DECEMBER 28, 1949
HYDE PARK, Tuesday—The other day at a luncheon in New York City I sat where I could watch author Lillian Smith. Her face is an interesting study, responsible to inner emotions, keen and alive and yet calm and controlled. Her latest book, "Killers of the Dream," is not fiction, and though some Southern critics think it a poor book, a prejudiced book, in fact, a dull book, others among the Southern people had the courage to praise it. Almost all of them agree that Miss Smith is a sincere writer.
Of all the previews I read I think the one by Vincent Sheean brings out one point which seems most important to me. He said: "What she points out in her concluding chapters, particularly the last, is that the hand of fate has thrust us now into a position where the whole world is involved in our doings. Freedom and the dignity of man are words we use often (there is another called democracy). They correspond to a dream which most human beings have cherished for centuries. We shall not be believed abroad while we daily kill the dream at home."
If your contacts have been frequent with men and women from all over the world you will be very conscious of the fact that the dream which we, in America, have held before ourselves—and which has come to mean the United States to the rest of the world—is somewhat tarnished today by our own actions. There was a time, of course, when we felt that this dream belonged to us alone. If we did not choose to fulfill it completely, it was nobody's business but ours.
That day is past. The dream now belongs to the whole world. People everywhere now long to have a country where there is freedom, order and democracy. It can only be a country of freedom when the people themselves are united in achieving the dream. Any group among them can kill the dream. In killing it for us at home temporarily, we may kill it permanently for some people in other parts of the world.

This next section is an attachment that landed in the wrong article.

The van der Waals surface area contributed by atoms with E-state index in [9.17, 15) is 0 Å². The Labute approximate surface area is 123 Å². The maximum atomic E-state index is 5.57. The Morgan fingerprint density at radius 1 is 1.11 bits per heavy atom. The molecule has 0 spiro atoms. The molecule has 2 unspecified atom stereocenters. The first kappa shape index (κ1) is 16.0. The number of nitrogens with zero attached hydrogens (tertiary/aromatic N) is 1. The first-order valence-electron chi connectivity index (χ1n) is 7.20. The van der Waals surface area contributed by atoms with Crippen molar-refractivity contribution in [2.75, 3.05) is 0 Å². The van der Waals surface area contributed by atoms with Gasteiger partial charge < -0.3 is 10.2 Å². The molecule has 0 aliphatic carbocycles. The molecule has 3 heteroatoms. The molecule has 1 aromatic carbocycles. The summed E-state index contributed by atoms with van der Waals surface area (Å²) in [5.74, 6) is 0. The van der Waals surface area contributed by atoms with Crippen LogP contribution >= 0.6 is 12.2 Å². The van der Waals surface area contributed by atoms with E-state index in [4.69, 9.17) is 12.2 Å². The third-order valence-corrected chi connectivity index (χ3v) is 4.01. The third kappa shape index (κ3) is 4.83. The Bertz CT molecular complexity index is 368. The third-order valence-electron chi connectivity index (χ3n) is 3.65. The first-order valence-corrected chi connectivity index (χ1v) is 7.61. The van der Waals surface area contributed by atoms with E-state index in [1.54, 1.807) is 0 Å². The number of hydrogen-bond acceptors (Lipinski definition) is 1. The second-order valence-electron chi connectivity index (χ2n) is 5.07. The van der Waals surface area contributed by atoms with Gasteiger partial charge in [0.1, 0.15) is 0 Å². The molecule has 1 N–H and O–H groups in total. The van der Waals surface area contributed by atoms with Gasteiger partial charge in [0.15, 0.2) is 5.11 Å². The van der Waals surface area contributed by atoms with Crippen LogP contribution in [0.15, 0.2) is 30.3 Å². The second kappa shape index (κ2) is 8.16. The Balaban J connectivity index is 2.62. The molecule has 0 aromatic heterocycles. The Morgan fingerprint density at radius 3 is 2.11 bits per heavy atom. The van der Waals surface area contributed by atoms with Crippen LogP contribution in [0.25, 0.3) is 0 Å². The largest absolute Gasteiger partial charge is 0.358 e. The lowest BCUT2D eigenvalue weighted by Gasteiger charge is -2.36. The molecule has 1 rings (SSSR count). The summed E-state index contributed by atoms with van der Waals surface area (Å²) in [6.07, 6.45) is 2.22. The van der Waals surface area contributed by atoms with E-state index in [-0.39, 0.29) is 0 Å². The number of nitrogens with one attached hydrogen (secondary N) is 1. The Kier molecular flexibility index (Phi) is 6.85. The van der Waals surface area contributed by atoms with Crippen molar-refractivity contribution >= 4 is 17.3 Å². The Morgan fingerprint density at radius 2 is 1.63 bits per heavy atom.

It is remarkably courageous for a Southern woman to express so clearly what the dream is. But the people in the southern part of our country are not the only people who are "killers of the dream," and the dream is not concerned only with race relations in the South or in any other part of the country. Nor are the Negroes our only concern. Our relations with the Mexicans or any other foreign groups may make it impossible to realize the dream. In fact, the inability of people belonging to different groups in our country—whether economic, racial or religious—may mar the dream and make it seem impossible for people elsewhere to approximate the ideals that lie back of the dream.
It is not fostering prejudice to expect people to have deep convictions and to fight for them. In a world where different dreams hold sway one of the most important things is that we should fight with all the spiritual and moral power we have to prevent the "killers of the dream" from successfully accomplishing their ends.